Richard’s distinction between ‘real’ research and ‘sham’ research hinges on the difference between the knowable and the deductible; proper research delivers hard irrefutable facts; sham research delivers only 'food for thought'.
But does this perception stem from an assumption about 'scientific research'? Science has a reputation for rigour, empiricism and control: ‘hard science’ deals only with facts. As Richard puts it ‘When we are using quantified data that reports actual behaviour by consumers I think we can call that research ... it tells us about something that has actually happened in the real world’. But how is this data collected and how does it really relate to the reality it purports to represent?
Let’s look at an example from a different field. A scientific study from the Amazon was itself studied ethnographically by Bruno Latour and written up in his book Pandora’s Hope: Essays on the Reality of Science Studies. How do scientists come to their conclusions? Latour begins by posing the problem the scientists are facing – is the forest advancing onto the savannah, or is the forest receding from the savannah?
Latour follows the scientists for 15 days as they carry out their study. He describes how samples of grass and soil are collected for study in the lab and how the ‘real’ space of the forest is itself transformed into a laboratory-like environment through markings, labels and measurements. Branches are given numbers, pits are dug to collect soil samples, areas are marked off with tape. ‘Real’ space, chaotic and unmanageable is transformed into ordered, Cartesian space. In the lab, samples of leaves, grass and soil are dried, cleaned and sorted into groups for further study. The scientists are now better able to classify and note emerging patterns than they would in the forest.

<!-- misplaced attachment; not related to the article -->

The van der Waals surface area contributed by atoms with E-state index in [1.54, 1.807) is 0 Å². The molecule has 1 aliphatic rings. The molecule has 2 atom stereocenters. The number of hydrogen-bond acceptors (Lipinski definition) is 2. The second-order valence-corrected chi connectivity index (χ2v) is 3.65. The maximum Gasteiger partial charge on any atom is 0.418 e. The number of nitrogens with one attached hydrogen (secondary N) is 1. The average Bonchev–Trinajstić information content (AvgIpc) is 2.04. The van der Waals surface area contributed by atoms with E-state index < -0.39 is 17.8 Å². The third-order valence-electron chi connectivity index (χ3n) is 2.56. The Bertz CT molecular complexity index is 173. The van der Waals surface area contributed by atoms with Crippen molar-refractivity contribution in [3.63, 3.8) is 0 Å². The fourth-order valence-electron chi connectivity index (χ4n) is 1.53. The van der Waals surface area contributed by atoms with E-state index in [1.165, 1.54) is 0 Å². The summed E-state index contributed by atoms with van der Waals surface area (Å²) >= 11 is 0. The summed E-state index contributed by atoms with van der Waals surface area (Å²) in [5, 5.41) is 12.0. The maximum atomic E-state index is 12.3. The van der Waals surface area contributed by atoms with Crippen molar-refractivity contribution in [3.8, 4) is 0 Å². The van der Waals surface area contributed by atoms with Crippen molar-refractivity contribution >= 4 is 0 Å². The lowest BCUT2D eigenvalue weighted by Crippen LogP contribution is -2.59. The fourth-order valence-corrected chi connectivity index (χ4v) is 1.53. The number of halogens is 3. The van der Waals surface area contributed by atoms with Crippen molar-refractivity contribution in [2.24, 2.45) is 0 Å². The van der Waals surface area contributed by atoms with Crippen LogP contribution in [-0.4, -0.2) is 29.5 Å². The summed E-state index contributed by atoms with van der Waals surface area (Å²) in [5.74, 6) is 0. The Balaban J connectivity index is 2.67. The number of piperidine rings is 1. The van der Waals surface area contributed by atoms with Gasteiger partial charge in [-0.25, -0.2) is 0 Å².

These scientific activities are what Latour describes as acts of metonymy – several leaves stand for every leaf in the forest, soil samples stand for all the soil, earth, plant and animal life are restricted to a set of numbers and points on a map. This is how Latour describes the scientists’ discussion:
“At the restaurant table we are quite distant from the forest and yet Edilusea talks about it with assurance as though she had it under her hand. The sciences do not speak of the world but, rather, construct representations that always seem to push it away, but also bring it closer”
In the end the scientific facts are found in a diagram, a cross section of the area of land they studied reduced to such an abstract form as to be completely unrecognisable – a whole landscape reduced to some lines on a piece of paper.
Is this an example of 'real research'? Where are the hard, irrefutable facts, the answer to whether the forest is advancing or receding? At one point the scientists determine the soil texture by spitting on it and rubbing it between their fingers. Based on the evidence they have the scientists discuss, challenge, make their minds up, change their minds and discuss further the results of their experiments.